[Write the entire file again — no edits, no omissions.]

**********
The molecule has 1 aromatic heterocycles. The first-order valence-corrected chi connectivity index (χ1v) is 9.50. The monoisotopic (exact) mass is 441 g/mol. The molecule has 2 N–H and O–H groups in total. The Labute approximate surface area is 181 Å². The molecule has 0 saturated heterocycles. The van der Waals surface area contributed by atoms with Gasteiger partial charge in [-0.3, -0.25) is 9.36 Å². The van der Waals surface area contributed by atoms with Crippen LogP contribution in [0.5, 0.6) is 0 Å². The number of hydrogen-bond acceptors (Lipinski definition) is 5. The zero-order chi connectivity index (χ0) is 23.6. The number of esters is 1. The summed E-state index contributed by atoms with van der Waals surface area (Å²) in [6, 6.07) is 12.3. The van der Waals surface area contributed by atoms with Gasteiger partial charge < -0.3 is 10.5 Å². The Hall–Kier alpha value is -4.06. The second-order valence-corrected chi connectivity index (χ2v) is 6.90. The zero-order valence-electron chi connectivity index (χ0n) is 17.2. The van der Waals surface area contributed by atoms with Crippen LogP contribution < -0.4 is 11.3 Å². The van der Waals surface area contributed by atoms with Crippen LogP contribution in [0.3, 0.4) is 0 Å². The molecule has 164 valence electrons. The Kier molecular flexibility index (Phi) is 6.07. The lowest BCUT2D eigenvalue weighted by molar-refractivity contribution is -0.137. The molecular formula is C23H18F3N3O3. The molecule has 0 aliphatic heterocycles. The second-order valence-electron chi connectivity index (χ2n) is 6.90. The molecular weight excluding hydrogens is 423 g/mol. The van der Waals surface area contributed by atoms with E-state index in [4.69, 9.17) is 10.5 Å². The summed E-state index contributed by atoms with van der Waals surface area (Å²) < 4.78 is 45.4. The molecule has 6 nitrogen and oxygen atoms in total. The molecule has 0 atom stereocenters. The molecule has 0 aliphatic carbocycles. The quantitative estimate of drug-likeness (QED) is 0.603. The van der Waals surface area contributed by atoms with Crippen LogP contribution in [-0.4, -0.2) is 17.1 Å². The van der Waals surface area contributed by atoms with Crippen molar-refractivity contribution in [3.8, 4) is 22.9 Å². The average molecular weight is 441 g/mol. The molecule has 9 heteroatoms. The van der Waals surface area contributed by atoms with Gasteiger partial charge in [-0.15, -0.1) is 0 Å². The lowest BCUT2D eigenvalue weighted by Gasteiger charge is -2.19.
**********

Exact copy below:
The molecule has 1 aromatic heterocycles. The first-order valence-corrected chi connectivity index (χ1v) is 9.50. The monoisotopic (exact) mass is 441 g/mol. The molecule has 2 N–H and O–H groups in total. The Labute approximate surface area is 181 Å². The molecule has 0 saturated heterocycles. The van der Waals surface area contributed by atoms with Gasteiger partial charge in [-0.3, -0.25) is 9.36 Å². The van der Waals surface area contributed by atoms with Crippen LogP contribution in [0.5, 0.6) is 0 Å². The number of hydrogen-bond acceptors (Lipinski definition) is 5. The zero-order chi connectivity index (χ0) is 23.6. The number of esters is 1. The summed E-state index contributed by atoms with van der Waals surface area (Å²) in [6, 6.07) is 12.3. The van der Waals surface area contributed by atoms with Gasteiger partial charge < -0.3 is 10.5 Å². The Hall–Kier alpha value is -4.06. The second-order valence-corrected chi connectivity index (χ2v) is 6.90. The zero-order valence-electron chi connectivity index (χ0n) is 17.2. The van der Waals surface area contributed by atoms with Crippen LogP contribution < -0.4 is 11.3 Å². The van der Waals surface area contributed by atoms with Crippen LogP contribution in [0.3, 0.4) is 0 Å². The molecule has 164 valence electrons. The Kier molecular flexibility index (Phi) is 6.07. The lowest BCUT2D eigenvalue weighted by molar-refractivity contribution is -0.137. The molecular formula is C23H18F3N3O3. The molecule has 0 aliphatic heterocycles. The second-order valence-electron chi connectivity index (χ2n) is 6.90. The molecular weight excluding hydrogens is 423 g/mol. The van der Waals surface area contributed by atoms with E-state index in [4.69, 9.17) is 10.5 Å². The summed E-state index contributed by atoms with van der Waals surface area (Å²) < 4.78 is 45.4. The molecule has 6 nitrogen and oxygen atoms in total. The molecule has 0 atom stereocenters. The molecule has 0 aliphatic carbocycles. The quantitative estimate of drug-likeness (QED) is 0.603. The van der Waals surface area contributed by atoms with Crippen LogP contribution in [-0.4, -0.2) is 17.1 Å². The van der Waals surface area contributed by atoms with Crippen molar-refractivity contribution in [3.8, 4) is 22.9 Å². The average molecular weight is 441 g/mol. The molecule has 9 heteroatoms. The van der Waals surface area contributed by atoms with Gasteiger partial charge in [-0.15, -0.1) is 0 Å². The lowest BCUT2D eigenvalue weighted by Gasteiger charge is -2.19.